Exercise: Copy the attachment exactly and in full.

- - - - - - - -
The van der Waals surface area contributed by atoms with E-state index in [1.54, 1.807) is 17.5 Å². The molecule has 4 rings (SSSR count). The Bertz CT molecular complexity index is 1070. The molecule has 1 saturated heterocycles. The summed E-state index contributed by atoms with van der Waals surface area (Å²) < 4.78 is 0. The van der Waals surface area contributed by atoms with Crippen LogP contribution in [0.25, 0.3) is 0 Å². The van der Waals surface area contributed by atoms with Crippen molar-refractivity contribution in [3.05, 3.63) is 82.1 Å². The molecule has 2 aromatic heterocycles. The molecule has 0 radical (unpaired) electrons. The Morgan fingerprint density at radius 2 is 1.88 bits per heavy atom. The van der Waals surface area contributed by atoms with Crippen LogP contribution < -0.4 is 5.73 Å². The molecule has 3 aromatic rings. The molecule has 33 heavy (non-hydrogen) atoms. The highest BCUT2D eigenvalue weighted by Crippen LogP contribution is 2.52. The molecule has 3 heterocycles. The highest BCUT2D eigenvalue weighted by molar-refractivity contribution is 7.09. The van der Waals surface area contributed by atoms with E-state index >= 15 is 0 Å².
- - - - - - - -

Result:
The van der Waals surface area contributed by atoms with E-state index in [1.54, 1.807) is 17.5 Å². The molecule has 4 rings (SSSR count). The Bertz CT molecular complexity index is 1070. The molecule has 1 saturated heterocycles. The summed E-state index contributed by atoms with van der Waals surface area (Å²) < 4.78 is 0. The van der Waals surface area contributed by atoms with Crippen LogP contribution in [0.25, 0.3) is 0 Å². The van der Waals surface area contributed by atoms with Crippen molar-refractivity contribution in [3.05, 3.63) is 82.1 Å². The molecule has 2 aromatic heterocycles. The molecule has 0 radical (unpaired) electrons. The Morgan fingerprint density at radius 2 is 1.88 bits per heavy atom. The van der Waals surface area contributed by atoms with Crippen LogP contribution < -0.4 is 5.73 Å². The molecule has 3 aromatic rings. The molecule has 33 heavy (non-hydrogen) atoms. The highest BCUT2D eigenvalue weighted by Crippen LogP contribution is 2.52. The molecule has 3 heterocycles. The highest BCUT2D eigenvalue weighted by molar-refractivity contribution is 7.09. The van der Waals surface area contributed by atoms with E-state index >= 15 is 0 Å².